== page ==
Two major business lobbies in the United States plan to break with President Barack Obama's plan to issue more sanctions against Russia. The two groups, the U.S. Chamber of Commerce and National Association of Manufacturers, believe the additional sanctions will harm state-side employees and businesses.
Sources familiar with the matter told Bloomberg Businessweek that the lobbies plan to take advertisements in the New York Times, Wall Street Journal, and Washington Post this Thursday to address the economic impact of these sanctions.
Copy for the advertisements obtained by Bloomberg Businessweek read as follows:
"...the only effect [of economic sanctions would be] to bar U.S. companies from foreign markets and cede business opportunities to firms from other countries."
Rather than address Obama directly as the force behind the sanctions, lobby presidents Jay Timmons and Thomas Donohue address "some U.S. policymakers."
Igor Sechin, CEO of Rosneft, a Russian owned natural gas and oil company, expressed similar concerns about the impact of future sanctions. In a press conference this week, Sechin told Handelsblatt (Germany's largest business and financial publication), "Sanctions will not help anybody. There will only be additional risks. The number of those [indirectly] concerned will grow."
Economic experts and industry leaders in Germany have expressed the same concerns as the U.S. lobbies. These industry leaders include global superpowers like Siemens, Volkswagen, Adidas, and Deutsche Bank. Germany has long had a positive economic relationship with Russia, and Merkel seems to be one of the few politicians that Putin truly respects. Last year, Germany and Russia had 76 billion Euros in trade turnover. It is estimated 300,000 jobs are at risk if economic sanctions against Russia are issued.
The newest round of sanctions are on the agenda for the June 26 and 27 European Union leaders meeting, overlapping with when the U.S. lobbies will run their advertisements. The sanctions up for discussion are all designed to target Russia's $2 trillion economy, in an effort to end their incursions into Ukraine.
Putin is working to counter any pro-sanction sentiment. Russian legislators have removed his ability to use force in Ukraine. He is also getting personally involved in the gas deal between Russia's Gazprom and Austria's OMV AG to build a natural gas pipeline across Eastern Europe.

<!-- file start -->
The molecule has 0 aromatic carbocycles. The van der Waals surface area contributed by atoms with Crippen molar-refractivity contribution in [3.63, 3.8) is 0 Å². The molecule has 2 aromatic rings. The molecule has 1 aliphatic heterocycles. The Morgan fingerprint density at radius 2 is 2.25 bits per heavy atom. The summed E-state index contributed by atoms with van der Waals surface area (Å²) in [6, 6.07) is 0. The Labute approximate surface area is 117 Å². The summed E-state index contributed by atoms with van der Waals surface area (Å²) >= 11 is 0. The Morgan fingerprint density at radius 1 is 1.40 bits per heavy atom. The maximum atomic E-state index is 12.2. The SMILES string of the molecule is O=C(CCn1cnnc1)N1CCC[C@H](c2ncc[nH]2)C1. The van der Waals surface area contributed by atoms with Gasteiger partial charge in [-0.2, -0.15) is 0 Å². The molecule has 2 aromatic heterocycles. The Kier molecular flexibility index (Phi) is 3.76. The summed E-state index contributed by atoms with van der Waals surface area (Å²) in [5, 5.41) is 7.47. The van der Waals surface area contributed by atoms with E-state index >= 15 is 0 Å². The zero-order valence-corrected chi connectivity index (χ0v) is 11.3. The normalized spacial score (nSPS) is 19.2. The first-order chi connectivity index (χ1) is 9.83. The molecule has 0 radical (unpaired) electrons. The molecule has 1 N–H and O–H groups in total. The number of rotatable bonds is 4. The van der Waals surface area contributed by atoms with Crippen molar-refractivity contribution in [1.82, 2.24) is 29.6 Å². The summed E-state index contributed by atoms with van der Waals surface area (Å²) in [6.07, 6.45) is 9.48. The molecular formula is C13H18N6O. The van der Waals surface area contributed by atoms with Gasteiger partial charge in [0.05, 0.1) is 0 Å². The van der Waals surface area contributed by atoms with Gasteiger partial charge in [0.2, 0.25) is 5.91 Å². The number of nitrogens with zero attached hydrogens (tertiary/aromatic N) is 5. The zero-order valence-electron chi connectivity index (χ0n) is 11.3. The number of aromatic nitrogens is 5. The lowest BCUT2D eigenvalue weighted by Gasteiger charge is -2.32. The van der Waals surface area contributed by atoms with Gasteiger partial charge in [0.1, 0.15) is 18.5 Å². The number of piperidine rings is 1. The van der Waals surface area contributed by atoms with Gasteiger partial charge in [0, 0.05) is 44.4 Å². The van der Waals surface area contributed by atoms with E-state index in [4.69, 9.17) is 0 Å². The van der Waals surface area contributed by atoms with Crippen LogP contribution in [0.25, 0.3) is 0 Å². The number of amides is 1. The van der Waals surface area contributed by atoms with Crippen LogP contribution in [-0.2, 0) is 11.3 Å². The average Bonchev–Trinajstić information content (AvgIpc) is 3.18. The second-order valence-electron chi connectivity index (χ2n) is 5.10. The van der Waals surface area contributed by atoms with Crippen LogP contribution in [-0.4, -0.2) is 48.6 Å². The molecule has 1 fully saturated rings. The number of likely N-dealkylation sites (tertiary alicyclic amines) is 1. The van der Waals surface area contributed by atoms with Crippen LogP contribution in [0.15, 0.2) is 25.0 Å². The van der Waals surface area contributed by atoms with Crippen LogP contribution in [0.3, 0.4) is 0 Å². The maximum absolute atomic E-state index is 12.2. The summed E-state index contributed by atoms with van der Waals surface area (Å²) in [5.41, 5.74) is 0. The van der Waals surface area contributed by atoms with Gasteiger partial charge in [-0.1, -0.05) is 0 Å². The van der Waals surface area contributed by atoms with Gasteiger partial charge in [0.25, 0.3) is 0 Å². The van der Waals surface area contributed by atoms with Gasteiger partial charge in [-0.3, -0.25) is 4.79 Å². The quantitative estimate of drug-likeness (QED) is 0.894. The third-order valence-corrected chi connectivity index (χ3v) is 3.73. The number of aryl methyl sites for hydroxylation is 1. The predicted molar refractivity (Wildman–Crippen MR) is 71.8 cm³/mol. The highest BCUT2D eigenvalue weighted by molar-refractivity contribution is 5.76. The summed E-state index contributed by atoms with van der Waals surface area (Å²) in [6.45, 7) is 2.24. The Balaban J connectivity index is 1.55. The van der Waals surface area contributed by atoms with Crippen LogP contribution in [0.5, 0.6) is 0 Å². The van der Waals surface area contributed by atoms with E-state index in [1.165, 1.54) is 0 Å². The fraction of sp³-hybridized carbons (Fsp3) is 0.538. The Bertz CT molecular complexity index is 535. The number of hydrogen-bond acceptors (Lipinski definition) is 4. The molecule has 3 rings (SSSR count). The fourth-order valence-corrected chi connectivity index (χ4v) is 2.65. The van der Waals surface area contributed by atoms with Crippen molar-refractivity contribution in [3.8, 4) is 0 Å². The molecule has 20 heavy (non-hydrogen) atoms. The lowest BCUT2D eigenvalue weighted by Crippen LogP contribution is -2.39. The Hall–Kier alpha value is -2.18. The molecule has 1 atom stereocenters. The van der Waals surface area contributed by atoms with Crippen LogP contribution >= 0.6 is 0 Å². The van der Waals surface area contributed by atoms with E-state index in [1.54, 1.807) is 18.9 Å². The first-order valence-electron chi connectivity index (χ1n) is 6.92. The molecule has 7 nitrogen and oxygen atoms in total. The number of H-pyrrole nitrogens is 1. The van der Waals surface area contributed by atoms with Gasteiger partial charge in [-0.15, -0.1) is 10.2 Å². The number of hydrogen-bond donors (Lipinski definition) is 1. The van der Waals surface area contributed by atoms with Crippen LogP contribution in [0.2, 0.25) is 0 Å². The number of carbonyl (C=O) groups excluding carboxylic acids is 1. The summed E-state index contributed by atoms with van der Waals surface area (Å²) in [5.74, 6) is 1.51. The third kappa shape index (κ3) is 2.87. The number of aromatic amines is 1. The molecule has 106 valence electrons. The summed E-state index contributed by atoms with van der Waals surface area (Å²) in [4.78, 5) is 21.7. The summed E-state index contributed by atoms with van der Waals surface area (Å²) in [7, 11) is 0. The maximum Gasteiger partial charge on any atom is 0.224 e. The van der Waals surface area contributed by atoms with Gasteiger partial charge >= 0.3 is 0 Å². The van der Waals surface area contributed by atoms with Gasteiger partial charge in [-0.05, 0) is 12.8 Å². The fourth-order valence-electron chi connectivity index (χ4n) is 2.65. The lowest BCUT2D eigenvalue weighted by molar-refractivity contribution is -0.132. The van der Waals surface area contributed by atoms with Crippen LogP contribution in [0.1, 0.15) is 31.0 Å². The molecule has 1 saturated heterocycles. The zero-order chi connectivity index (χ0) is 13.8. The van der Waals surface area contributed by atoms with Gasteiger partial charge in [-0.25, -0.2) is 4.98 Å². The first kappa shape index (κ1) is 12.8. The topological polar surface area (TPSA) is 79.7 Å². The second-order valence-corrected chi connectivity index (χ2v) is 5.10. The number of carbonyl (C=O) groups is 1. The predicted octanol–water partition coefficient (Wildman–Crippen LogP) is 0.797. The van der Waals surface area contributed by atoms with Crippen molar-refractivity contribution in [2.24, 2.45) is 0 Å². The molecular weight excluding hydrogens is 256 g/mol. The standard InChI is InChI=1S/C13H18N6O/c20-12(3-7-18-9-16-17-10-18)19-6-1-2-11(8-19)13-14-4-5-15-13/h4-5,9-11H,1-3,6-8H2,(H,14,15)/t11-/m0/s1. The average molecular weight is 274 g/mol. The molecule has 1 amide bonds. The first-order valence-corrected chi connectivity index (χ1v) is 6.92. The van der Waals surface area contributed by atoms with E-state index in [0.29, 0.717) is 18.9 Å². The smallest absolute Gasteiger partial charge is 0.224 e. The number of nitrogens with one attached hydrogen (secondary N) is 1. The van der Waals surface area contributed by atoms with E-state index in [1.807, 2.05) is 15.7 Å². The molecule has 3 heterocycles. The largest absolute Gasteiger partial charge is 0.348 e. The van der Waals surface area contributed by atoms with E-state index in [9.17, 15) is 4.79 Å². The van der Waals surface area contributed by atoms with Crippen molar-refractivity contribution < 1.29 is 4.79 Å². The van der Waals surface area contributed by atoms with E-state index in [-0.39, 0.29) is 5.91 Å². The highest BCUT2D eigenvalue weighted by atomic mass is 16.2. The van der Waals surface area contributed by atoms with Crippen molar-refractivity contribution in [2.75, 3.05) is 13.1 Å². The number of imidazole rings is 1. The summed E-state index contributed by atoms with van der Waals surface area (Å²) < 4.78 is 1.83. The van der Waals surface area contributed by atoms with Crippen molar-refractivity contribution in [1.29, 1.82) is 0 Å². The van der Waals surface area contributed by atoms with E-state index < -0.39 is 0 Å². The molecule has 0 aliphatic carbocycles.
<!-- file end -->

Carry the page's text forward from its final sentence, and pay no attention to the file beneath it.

While economic concerns are mounting, White House officials are holding strong on the front of economic sanctions. Laura Lucas Manuson, a White House National Security Council spokesperson, said there have been "frequent conversations with business leaders on this issue since the beginning of the crisis to understand their concerns," but that the United States cannot go on with “business as usual."
White House press secretary Josh Earnest echoed Manuson's statement. If Russia stops supporting separatists in Ukraine and moves away from Ukraine's borders, it will "make sanctions, additional sanctions, less likely." This statement comes just hours after rebels shot down a Ukrainian helicopter during the ceasefire, killing everyone on board.
While Manuson notes "business as usual" cannot continue, the second largest company in the United States, Exxon Mobil, has been doing just that. With a $900 billion oil deal with Rosneft currently underway, and $600 million already invested, CEO Rex Tillerson has personally made efforts to keep a relationship with Russian officials, regardless of existing sanctions. He spoke at the World Petroleum Congress just last week along side Sechin, even though the government has urged U.S. entities not to appear at events with sanctioned Russians.
Yesterday, Rosneft and ExxonMobil finished installing the world’s largest topside drilling platform at Sakhalin-1. Production from this oil field is set to start in December — that is, if sanctions do not prevent the deal from going forward. Rosneft is clearly a bit concerned, pushing to start the Arctic deal with Exxon ahead of schedule as well.
In the event new economic sanctions are issued against Russia, expect to see a variety of businesses up in arms, from Exxon to Visa, as well as nations who depend on Russia for energy. This would also be, arguably, the most intense show of aggression by the Western World against Russia in recent history.
This article is from the archive of our partner The Wire.
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